Tuesday, September 8, 2009

Life is Hard; Then You Die

How often have you heard someone with a ‘less-than-sunny’ disposition proclaim their philosophy of life with words like, “life is tough, then you die?” I don’t normally have a lot of patience with such pessimism and cynicism, but I recently heard another version of that mantra that I actually believe could be the type of advice we could even be teaching to our children. The life philosophy which I believe could be a guidepost for us and for our children is:
1. Life is difficult.
2. You are not ultimately in control.
3. It is not about you.
4. You will die.
Although this may sound similar to the “life is tough, then you die” philosophy, it is actually diametrically opposed to it. Let me explain.
It cannot be disputed that for every single one of us, life is often difficult and hard. Maybe you face financial problems - just as you think you’re getting caught up, another round of bills or expenses pops up and more money doesn’t. Maybe it’s a child who has made poor decisions that are coming home to roost. Maybe health issues make life particularly difficult for you.
Life is a blessing and a gift from God. Yet, it can be very hard. Very difficult. Relationships, pain, money, broken dreams – a multitude of obstacles keep life from being ‘easy street’ day in and day out.
But life’s difficulties don’t make life ‘bad.’ They don’t make life unpleasant. They just add to the experience. They are just part of what life is. And we should be able to find joy in all that life throws our way. We should be able to echo Paul and say, “I have learned to content whatever the circumstances.” (Philippians 4:11)
I believe the primary reason many people turn bitter and unhappy with their lives is because they don’t get or accept the second part of this philosophy – ‘you are not ultimately in control.’ We often think we are in control; we almost always want to be in control. Yet, we’re not.
Sure, we may be able to control many aspects of our lives and certain things that happen around us. But when it comes to waiting for those test results on your newborn baby, whether the radiation is going to work, if your job will be outsourced, if your wife will come back – it’s in those moments that we realize that we really are not in control at all.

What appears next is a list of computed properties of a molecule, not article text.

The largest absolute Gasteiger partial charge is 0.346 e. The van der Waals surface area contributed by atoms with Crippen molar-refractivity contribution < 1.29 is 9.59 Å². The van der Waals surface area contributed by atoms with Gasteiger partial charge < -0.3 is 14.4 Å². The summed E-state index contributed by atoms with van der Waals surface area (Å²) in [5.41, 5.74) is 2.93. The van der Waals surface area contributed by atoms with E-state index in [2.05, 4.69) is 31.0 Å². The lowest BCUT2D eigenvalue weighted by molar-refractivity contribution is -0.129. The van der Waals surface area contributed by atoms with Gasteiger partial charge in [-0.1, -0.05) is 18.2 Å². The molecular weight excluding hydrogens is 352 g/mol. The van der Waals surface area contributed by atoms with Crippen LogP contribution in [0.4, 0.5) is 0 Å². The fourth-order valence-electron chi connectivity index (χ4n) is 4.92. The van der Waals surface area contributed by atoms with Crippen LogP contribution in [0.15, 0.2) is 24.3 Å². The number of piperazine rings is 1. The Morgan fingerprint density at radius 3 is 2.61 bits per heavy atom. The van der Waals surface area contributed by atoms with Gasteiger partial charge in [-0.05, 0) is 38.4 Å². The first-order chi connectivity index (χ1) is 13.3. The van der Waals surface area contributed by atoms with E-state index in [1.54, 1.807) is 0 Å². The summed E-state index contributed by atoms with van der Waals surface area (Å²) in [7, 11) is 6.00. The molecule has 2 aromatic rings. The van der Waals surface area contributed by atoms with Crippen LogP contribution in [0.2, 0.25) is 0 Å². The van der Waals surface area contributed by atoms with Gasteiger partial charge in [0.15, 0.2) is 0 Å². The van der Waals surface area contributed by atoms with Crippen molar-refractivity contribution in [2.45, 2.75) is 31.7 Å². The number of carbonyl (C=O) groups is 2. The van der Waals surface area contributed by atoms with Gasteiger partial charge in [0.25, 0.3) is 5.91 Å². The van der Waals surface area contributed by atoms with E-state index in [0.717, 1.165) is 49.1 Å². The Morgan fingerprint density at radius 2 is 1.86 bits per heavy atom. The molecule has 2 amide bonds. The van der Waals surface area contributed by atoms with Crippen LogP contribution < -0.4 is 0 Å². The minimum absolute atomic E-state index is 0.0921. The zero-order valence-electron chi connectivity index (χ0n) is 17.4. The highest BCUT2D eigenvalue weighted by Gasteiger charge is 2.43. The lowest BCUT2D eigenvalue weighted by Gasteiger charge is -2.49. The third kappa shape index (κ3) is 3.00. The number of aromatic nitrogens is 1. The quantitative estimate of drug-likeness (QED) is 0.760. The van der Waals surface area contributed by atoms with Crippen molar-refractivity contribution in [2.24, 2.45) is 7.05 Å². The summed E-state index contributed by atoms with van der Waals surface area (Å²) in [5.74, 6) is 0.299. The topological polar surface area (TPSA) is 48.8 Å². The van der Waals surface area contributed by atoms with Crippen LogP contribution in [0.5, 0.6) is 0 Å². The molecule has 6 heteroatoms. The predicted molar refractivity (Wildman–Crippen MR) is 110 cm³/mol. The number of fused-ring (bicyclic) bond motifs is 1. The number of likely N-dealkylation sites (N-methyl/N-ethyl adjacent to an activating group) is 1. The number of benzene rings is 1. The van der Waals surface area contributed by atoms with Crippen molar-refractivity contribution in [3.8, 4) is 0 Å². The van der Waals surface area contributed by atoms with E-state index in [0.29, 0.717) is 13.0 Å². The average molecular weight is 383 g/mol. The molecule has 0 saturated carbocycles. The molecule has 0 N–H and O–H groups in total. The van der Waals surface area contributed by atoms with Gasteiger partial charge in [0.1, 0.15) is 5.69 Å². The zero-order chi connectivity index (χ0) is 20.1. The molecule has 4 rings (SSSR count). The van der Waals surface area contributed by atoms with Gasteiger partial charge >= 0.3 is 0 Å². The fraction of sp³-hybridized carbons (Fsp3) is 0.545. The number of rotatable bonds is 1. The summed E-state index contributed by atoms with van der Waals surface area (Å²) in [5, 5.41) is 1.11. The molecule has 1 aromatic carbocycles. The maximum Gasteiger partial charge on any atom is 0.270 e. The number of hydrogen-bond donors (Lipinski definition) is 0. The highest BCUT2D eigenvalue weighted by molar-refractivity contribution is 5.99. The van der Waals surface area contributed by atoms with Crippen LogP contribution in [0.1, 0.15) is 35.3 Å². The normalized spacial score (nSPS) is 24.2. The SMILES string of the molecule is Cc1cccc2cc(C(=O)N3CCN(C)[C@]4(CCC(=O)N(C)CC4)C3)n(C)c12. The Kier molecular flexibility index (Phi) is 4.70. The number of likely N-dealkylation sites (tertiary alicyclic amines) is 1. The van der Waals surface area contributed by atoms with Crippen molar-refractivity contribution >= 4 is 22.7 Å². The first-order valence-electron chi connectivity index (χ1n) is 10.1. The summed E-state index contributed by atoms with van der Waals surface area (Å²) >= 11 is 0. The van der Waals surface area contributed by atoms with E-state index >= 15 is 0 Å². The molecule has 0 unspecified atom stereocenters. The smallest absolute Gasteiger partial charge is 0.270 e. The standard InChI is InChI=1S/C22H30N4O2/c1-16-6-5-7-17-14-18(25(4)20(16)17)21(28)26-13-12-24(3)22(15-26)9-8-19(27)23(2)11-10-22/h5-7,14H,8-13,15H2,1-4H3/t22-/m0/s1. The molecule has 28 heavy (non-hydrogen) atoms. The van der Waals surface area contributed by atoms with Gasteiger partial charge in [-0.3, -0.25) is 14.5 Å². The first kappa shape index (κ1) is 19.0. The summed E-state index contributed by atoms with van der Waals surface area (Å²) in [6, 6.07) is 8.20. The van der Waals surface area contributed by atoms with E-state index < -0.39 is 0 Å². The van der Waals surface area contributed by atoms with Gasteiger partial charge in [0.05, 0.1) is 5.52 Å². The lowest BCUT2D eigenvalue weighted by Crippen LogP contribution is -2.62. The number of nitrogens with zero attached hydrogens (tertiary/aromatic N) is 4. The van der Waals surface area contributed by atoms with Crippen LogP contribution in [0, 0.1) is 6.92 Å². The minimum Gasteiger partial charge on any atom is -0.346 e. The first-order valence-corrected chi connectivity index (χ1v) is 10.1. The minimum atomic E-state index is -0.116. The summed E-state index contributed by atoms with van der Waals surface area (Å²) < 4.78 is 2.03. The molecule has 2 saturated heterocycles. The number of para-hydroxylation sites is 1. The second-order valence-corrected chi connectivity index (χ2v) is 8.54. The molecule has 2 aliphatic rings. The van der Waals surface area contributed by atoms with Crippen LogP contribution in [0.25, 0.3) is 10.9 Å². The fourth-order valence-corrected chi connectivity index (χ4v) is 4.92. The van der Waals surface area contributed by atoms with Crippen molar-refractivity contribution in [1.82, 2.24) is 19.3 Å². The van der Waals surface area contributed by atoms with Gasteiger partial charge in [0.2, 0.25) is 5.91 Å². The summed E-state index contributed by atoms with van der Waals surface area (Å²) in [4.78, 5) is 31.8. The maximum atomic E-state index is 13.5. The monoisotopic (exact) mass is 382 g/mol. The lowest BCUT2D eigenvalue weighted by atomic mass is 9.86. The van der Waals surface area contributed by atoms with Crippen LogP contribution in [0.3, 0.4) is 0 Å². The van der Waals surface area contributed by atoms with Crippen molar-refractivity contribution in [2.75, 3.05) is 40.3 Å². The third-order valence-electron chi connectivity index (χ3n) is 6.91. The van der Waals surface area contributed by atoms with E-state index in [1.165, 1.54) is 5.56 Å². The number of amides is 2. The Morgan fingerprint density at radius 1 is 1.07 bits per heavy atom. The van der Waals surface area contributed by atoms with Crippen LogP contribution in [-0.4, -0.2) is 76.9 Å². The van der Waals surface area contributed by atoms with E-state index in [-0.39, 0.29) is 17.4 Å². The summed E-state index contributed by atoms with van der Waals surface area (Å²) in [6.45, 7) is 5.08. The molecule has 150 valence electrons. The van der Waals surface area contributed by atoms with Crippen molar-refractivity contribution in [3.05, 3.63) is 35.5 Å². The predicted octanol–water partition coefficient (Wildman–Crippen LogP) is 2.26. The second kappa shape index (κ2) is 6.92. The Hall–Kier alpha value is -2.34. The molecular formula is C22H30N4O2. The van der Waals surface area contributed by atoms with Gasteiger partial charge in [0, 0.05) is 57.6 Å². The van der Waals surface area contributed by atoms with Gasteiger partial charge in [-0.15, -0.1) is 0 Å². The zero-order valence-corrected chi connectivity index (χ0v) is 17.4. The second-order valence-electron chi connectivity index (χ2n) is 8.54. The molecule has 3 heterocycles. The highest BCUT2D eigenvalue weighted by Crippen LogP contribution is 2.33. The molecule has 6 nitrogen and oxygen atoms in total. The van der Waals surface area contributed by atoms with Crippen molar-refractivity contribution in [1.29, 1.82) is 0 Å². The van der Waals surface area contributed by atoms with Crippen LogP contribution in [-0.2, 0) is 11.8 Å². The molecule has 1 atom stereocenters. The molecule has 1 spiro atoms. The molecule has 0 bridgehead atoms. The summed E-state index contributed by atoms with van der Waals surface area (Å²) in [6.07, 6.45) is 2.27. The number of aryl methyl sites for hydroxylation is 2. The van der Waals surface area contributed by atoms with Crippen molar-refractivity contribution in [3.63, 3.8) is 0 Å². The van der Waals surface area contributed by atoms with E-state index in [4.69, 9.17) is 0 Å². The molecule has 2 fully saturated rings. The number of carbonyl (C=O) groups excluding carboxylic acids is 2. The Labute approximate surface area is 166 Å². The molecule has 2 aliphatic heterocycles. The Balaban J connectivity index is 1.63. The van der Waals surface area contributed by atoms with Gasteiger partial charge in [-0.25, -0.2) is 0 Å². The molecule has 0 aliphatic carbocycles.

Then we have the choice to either turn to the One who is in control, or believe that everything is out of control. Worship our Maker, or despair.
It should be an easy choice, but it requires giving up the idea of control.
That should also lead us to the epiphany that ‘it is not about you.’ When we think life is about us, we see life’s difficulties as ‘bad things’ because they negatively impact our enjoyment of life. Or maybe we believe in a ‘God,’ but think He must not care much about us because some ‘bad things’ keep happening to us.
But that is so myopic; so self-centered.
Instead, when we see that what happens is really about God, and then we realize that what we may be going through is in some way, in some fashion, in some [perhaps] never-to-be-known manner part of His divine plan, we can not only accept it, but we can embrace it. We can actually face those difficulties with joy because we realize that we have been chosen to be part of His plan. Whether we understand it or not.
And that leads to the final aspect – you will die. When, how, where – we don’t often know about those. But, each of us will die.
However, that is when life truly begins. Assuming you have put your faith in the One who really is in control; assuming you have placed your faith in the One it really is all about – whatever hardships or difficulties you may have experienced will be so forgotten and irrelevant as to have never happened.
Are you ready for that? Does the thought of death scare the bejeebers out of you or does what lies beyond keep you up at night in anticipatory excitement?
It is not pessimistic or ‘gloom and doom’ to say “you are going to die.” It’s a warning of a fact. What are going to do about that?

So, do you agree with me that this is a four-step life philosophy worthy of adopting and teaching to our children? Let me amplify it a bit to drive it home a little more:
1. Life is difficult. But God loves you more than you can know.
2. You are not ultimately in control. The God who eternally loves you is.
3. It is not about you. It’s all about the God who loves you beyond understanding.
4. You will die. Then you’ll finally understand how much God really loves you.

You don’t have to wait until ‘then’ to experience the joy of the life He gives. When life turns difficult, acknowledge you’re not in control, look for Him in it, and die to self.
Shout for joy to the LORD, all the earth.
Worship the LORD with gladness; come before him with joyful songs.
Know that the LORD is God. It is he who made us, and we are his; we are his people, the sheep of his pasture.
Enter his gates with thanksgiving and his courts with praise; give thanks to him and praise his name.
For the LORD is good and his love endures forever; his faithfulness continues through all generations.
Psalm 100

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